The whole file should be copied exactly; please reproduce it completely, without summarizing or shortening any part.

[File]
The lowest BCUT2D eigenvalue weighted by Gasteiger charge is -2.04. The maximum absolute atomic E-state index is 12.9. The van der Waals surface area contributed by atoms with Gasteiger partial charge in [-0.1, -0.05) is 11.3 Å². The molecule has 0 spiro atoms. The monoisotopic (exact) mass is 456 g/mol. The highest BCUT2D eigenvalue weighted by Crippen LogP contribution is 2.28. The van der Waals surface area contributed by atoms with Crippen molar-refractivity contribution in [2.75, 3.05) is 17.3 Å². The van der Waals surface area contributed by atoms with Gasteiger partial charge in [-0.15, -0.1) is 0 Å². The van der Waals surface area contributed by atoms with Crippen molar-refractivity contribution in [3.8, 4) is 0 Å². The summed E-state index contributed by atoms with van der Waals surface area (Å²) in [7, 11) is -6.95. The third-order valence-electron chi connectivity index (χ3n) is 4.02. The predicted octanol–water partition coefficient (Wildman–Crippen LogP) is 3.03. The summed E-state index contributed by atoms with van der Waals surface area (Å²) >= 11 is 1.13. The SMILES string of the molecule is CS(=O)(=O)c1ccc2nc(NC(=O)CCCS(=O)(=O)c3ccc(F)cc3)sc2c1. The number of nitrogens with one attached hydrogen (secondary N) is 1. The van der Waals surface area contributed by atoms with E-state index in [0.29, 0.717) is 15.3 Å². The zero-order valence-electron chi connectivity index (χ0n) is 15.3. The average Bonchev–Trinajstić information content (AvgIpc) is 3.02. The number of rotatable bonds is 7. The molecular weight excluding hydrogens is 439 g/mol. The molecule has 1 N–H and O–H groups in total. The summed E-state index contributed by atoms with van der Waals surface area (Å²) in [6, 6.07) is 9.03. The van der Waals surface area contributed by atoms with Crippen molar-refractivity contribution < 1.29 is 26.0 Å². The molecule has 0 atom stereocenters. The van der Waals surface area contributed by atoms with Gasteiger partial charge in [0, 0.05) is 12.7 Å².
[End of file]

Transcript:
The lowest BCUT2D eigenvalue weighted by Gasteiger charge is -2.04. The maximum absolute atomic E-state index is 12.9. The van der Waals surface area contributed by atoms with Gasteiger partial charge in [-0.1, -0.05) is 11.3 Å². The molecule has 0 spiro atoms. The monoisotopic (exact) mass is 456 g/mol. The highest BCUT2D eigenvalue weighted by Crippen LogP contribution is 2.28. The van der Waals surface area contributed by atoms with Crippen molar-refractivity contribution in [2.75, 3.05) is 17.3 Å². The van der Waals surface area contributed by atoms with Gasteiger partial charge in [-0.15, -0.1) is 0 Å². The van der Waals surface area contributed by atoms with Crippen molar-refractivity contribution in [3.8, 4) is 0 Å². The summed E-state index contributed by atoms with van der Waals surface area (Å²) in [7, 11) is -6.95. The third-order valence-electron chi connectivity index (χ3n) is 4.02. The predicted octanol–water partition coefficient (Wildman–Crippen LogP) is 3.03. The summed E-state index contributed by atoms with van der Waals surface area (Å²) >= 11 is 1.13. The SMILES string of the molecule is CS(=O)(=O)c1ccc2nc(NC(=O)CCCS(=O)(=O)c3ccc(F)cc3)sc2c1. The number of nitrogens with one attached hydrogen (secondary N) is 1. The van der Waals surface area contributed by atoms with E-state index in [0.29, 0.717) is 15.3 Å². The zero-order valence-electron chi connectivity index (χ0n) is 15.3. The average Bonchev–Trinajstić information content (AvgIpc) is 3.02. The number of rotatable bonds is 7. The molecular weight excluding hydrogens is 439 g/mol. The molecule has 1 N–H and O–H groups in total. The summed E-state index contributed by atoms with van der Waals surface area (Å²) in [6, 6.07) is 9.03. The van der Waals surface area contributed by atoms with Crippen molar-refractivity contribution < 1.29 is 26.0 Å². The molecule has 0 atom stereocenters. The van der Waals surface area contributed by atoms with Gasteiger partial charge in [0, 0.05) is 12.7 Å².